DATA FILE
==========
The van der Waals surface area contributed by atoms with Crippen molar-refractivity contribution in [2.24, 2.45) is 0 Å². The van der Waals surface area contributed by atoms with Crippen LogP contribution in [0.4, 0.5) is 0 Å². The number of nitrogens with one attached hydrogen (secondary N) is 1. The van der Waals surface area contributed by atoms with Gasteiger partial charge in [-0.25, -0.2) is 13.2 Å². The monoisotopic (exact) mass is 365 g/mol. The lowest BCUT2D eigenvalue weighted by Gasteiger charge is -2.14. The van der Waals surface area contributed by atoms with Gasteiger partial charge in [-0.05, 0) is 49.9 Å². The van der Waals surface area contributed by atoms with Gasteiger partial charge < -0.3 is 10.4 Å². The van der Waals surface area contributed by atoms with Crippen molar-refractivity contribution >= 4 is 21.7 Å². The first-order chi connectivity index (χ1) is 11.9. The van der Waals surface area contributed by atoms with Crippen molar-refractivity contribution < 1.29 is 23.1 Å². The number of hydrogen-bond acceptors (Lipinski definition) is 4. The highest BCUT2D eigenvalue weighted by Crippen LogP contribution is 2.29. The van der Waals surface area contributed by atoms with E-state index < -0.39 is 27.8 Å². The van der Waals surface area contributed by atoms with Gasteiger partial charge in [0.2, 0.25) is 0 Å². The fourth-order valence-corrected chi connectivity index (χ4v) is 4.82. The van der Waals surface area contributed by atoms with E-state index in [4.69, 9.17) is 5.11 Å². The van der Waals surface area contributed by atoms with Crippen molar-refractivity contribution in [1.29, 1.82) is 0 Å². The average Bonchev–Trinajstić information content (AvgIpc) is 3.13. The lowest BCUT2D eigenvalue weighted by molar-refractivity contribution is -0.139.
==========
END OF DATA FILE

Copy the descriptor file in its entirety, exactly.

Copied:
The van der Waals surface area contributed by atoms with Crippen molar-refractivity contribution in [2.24, 2.45) is 0 Å². The van der Waals surface area contributed by atoms with Crippen LogP contribution in [0.4, 0.5) is 0 Å². The number of nitrogens with one attached hydrogen (secondary N) is 1. The van der Waals surface area contributed by atoms with Gasteiger partial charge in [-0.25, -0.2) is 13.2 Å². The monoisotopic (exact) mass is 365 g/mol. The lowest BCUT2D eigenvalue weighted by Gasteiger charge is -2.14. The van der Waals surface area contributed by atoms with Gasteiger partial charge in [-0.05, 0) is 49.9 Å². The van der Waals surface area contributed by atoms with Gasteiger partial charge < -0.3 is 10.4 Å². The van der Waals surface area contributed by atoms with Crippen molar-refractivity contribution >= 4 is 21.7 Å². The first-order chi connectivity index (χ1) is 11.9. The van der Waals surface area contributed by atoms with Crippen molar-refractivity contribution < 1.29 is 23.1 Å². The number of hydrogen-bond acceptors (Lipinski definition) is 4. The highest BCUT2D eigenvalue weighted by Crippen LogP contribution is 2.29. The van der Waals surface area contributed by atoms with E-state index < -0.39 is 27.8 Å². The van der Waals surface area contributed by atoms with Gasteiger partial charge in [0.2, 0.25) is 0 Å². The fourth-order valence-corrected chi connectivity index (χ4v) is 4.82. The van der Waals surface area contributed by atoms with E-state index in [4.69, 9.17) is 5.11 Å². The van der Waals surface area contributed by atoms with Crippen molar-refractivity contribution in [1.29, 1.82) is 0 Å². The average Bonchev–Trinajstić information content (AvgIpc) is 3.13. The lowest BCUT2D eigenvalue weighted by molar-refractivity contribution is -0.139.